Role Reversal: A Closer Look At Wilson's Phalaropes

Across much of the animal kingdom, males are significantly larger than their female counterparts. Further, they assume the responsibility of establishing and defending a territories and are the pursuers in the mate selection process. In many cases they play little if any role in the upbringing of their offspring.

Sexual dimorphism and gender specific behavior patterns also exist in the bird world, with a few twists. Although size differences aren’t usually apparent, in various species, most notably raptors and some shorebirds, females are, on average, larger than males. Additionally, male birds are typically more brightly colored. Through singing and chasing off intruders, they mark and defend the bounds of breeding territories. Finally, male birds typically vie for mating rights, thus it is not unusual to see multiple males pursuing the same female. Even after a pair bond is established, shunned males will occasionally continue to follow the mated pair about for days. A birding friend of mine refers to such threesomes as "a pair and a spare."


Unlike most bird species, the female (right) Wilson's Phalarope is more brightly colored and boldly patterned than the male (left). Females are also up to 25% larger in terms of overall mass. Also note the predominantly brown upper parts of the male, which provide better camouflage when he is on the nest.

One group of shorebirds—the phalaropes—is a rarity among North American birds in that all of the typical rules of size, coloration, mate selection, and parental duties do not apply. Two of the three phalarope species (Red and Red-necked) are nearly circumpolar in their distribution and are strictly Arctic breeders. Across much of North America, Red and Red-necked phalaropes are infrequent to rare mid-continental migrants. Outside the nesting season, they spend most of their time at sea.

Conversely, the range of Wilson’s Phalarope is restricted to the New World. They breed in freshwater wetlands from the Upper Midwest west to the Puget Trough and the southern Oregon coast (limited sites) and from northern Alberta south to the Great Basin. Since Wilson's breeds in areas that are readily accessible to birders and migrates overland, mostly west of the Mississippi River, it is the familiar phalarope for most American and Canadian birders.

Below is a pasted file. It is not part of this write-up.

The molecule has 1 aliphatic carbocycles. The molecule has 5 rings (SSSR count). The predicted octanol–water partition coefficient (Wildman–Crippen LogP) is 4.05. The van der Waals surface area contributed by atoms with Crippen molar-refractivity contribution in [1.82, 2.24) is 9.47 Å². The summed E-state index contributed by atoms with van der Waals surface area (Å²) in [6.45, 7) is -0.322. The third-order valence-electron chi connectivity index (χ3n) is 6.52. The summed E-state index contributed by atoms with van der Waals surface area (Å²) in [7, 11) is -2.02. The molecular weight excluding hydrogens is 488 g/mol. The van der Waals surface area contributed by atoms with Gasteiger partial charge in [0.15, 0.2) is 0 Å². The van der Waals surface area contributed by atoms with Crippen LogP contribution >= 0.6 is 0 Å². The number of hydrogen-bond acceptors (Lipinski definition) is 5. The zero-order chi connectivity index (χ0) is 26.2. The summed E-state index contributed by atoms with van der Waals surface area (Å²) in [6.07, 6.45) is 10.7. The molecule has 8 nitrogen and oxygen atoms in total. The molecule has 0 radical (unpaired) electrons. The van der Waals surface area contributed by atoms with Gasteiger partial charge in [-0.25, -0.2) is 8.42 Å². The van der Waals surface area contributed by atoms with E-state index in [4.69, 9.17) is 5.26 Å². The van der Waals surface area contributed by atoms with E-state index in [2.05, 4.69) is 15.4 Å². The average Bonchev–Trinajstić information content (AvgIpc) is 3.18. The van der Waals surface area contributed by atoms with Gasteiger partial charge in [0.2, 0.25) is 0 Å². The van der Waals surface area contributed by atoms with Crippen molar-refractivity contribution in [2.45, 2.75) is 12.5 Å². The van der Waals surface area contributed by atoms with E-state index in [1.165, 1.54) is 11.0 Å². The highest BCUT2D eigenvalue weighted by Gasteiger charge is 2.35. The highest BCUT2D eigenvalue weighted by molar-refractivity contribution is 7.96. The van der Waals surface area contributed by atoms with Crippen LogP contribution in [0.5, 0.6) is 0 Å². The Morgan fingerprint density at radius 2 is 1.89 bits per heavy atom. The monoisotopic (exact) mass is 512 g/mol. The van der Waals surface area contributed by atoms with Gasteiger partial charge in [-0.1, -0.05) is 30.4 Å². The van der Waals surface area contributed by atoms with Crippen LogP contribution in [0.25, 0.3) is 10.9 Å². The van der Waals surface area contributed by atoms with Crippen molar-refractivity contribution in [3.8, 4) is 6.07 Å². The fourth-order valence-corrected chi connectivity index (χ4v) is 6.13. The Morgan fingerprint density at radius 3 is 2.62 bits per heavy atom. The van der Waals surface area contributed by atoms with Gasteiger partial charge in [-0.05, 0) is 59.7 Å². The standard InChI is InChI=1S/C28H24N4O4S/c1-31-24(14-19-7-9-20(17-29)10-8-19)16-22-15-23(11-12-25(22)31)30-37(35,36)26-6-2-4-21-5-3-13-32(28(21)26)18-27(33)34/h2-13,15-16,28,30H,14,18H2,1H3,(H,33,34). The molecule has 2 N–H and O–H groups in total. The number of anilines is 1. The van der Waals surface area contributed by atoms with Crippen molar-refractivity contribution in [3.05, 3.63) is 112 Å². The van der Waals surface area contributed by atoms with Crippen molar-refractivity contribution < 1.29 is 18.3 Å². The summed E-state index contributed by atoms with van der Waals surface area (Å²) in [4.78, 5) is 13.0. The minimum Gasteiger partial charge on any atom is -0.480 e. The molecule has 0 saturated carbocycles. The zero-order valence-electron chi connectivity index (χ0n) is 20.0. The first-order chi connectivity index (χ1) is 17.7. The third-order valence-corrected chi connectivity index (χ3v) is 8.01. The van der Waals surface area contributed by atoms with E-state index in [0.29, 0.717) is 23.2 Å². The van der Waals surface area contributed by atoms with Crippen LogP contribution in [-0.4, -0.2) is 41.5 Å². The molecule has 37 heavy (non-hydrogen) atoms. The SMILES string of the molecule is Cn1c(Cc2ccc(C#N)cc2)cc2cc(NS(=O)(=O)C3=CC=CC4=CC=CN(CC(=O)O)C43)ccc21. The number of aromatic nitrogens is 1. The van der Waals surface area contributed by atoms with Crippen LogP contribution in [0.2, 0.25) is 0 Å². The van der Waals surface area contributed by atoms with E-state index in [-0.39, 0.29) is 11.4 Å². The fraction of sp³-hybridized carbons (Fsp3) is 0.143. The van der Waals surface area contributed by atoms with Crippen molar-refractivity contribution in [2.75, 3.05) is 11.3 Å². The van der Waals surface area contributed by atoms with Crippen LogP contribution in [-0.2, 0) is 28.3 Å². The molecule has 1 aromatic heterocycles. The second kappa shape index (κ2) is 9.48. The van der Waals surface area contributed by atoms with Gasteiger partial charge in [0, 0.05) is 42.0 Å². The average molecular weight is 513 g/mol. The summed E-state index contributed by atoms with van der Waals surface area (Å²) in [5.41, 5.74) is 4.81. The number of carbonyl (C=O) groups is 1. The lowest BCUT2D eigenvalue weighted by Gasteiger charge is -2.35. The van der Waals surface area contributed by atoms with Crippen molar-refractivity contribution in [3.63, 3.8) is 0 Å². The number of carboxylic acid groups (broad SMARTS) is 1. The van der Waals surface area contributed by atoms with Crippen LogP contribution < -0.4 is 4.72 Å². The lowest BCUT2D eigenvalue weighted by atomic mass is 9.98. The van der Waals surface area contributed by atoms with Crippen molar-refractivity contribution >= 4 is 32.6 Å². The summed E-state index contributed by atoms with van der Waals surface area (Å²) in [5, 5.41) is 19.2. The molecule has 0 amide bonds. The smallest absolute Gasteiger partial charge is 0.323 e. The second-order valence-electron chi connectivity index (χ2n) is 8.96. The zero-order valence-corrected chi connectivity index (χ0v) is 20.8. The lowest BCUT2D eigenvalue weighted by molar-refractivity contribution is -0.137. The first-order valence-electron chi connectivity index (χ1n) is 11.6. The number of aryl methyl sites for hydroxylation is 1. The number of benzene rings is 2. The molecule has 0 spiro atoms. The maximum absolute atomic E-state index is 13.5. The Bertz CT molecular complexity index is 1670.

In addition to being about 25% smaller (Colwell and Jehl 1994), male Wilson’s Phalaropes have comparatively cryptic plumages, lacking the bright colors and patterns shown by females.  Unlike most birds, phalaropes do not establish a territory before courtship. Females compete with one another for the right to breed with a single male.


Here is another image of the same pair in the photo above. It better accentuates the structural differences between the rather plump and bulky female (right) and the more slender almost dainty-looking male (left). As shown in this picture, male Wilson's Phalaropes usually look smaller-headed and thinner-necked than females.

Once mated, a pair copulates and then creates several potential nest "scrapes," one of which is ultimately chosen by the female shortly before she begins laying (Klima and Jehl 2003). This pair bond is often quite short; pairing and egg-laying are typically completed within 7-10 days (Colwell and Jehl 1994). After clutch completion, the eggs are incubated by the male while the female moves on (often within a day), sometimes to mate with other males. The original male is left to hatch the eggs and tend to the needs of the brood. Young Wilson’s Phalaropes are able to leave the nest almost immediately after hatching. In areas where multiple broods are present, groups of males are known to work cooperatively to protect their offspring from predators (Klima and Jehl 2003).


Here's a closer look at female (above) and male (below) Wilson's Phalaropes.